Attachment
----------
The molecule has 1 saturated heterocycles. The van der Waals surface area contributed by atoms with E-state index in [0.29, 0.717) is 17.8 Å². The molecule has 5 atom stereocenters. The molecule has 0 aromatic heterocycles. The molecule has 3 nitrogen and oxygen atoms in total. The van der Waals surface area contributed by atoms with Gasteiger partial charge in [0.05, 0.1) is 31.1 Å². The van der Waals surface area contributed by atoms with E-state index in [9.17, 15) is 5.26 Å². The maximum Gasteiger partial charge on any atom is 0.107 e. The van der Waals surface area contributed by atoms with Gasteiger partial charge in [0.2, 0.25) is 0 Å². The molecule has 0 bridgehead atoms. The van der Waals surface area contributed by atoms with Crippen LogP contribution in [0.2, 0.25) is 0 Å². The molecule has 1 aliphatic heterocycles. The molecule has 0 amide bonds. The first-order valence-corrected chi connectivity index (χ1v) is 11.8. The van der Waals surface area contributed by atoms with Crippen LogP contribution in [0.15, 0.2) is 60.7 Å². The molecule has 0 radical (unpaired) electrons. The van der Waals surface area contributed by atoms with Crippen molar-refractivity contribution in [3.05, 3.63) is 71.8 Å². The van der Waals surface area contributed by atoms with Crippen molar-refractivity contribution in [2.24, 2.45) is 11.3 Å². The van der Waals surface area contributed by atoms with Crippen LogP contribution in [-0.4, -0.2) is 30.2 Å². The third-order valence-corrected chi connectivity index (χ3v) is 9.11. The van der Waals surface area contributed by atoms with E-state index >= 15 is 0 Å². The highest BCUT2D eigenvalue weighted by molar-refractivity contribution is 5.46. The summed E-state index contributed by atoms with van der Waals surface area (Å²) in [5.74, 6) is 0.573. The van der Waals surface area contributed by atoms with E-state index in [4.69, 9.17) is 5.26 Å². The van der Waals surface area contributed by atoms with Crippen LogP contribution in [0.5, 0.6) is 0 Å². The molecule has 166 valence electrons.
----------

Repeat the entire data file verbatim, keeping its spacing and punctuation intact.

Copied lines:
The molecule has 1 saturated heterocycles. The van der Waals surface area contributed by atoms with E-state index in [0.29, 0.717) is 17.8 Å². The molecule has 5 atom stereocenters. The molecule has 0 aromatic heterocycles. The molecule has 3 nitrogen and oxygen atoms in total. The van der Waals surface area contributed by atoms with Gasteiger partial charge in [0.05, 0.1) is 31.1 Å². The van der Waals surface area contributed by atoms with E-state index in [9.17, 15) is 5.26 Å². The maximum Gasteiger partial charge on any atom is 0.107 e. The van der Waals surface area contributed by atoms with Gasteiger partial charge in [0.2, 0.25) is 0 Å². The molecule has 0 bridgehead atoms. The van der Waals surface area contributed by atoms with Crippen LogP contribution in [0.2, 0.25) is 0 Å². The molecule has 1 aliphatic heterocycles. The molecule has 0 amide bonds. The first-order valence-corrected chi connectivity index (χ1v) is 11.8. The van der Waals surface area contributed by atoms with Crippen LogP contribution in [0.15, 0.2) is 60.7 Å². The molecule has 0 radical (unpaired) electrons. The van der Waals surface area contributed by atoms with Crippen molar-refractivity contribution in [3.05, 3.63) is 71.8 Å². The van der Waals surface area contributed by atoms with Crippen molar-refractivity contribution in [2.24, 2.45) is 11.3 Å². The van der Waals surface area contributed by atoms with Crippen LogP contribution in [-0.4, -0.2) is 30.2 Å². The third-order valence-corrected chi connectivity index (χ3v) is 9.11. The van der Waals surface area contributed by atoms with E-state index >= 15 is 0 Å². The highest BCUT2D eigenvalue weighted by molar-refractivity contribution is 5.46. The summed E-state index contributed by atoms with van der Waals surface area (Å²) in [5.74, 6) is 0.573. The van der Waals surface area contributed by atoms with E-state index in [4.69, 9.17) is 5.26 Å². The van der Waals surface area contributed by atoms with Crippen LogP contribution in [0.5, 0.6) is 0 Å². The molecule has 166 valence electrons.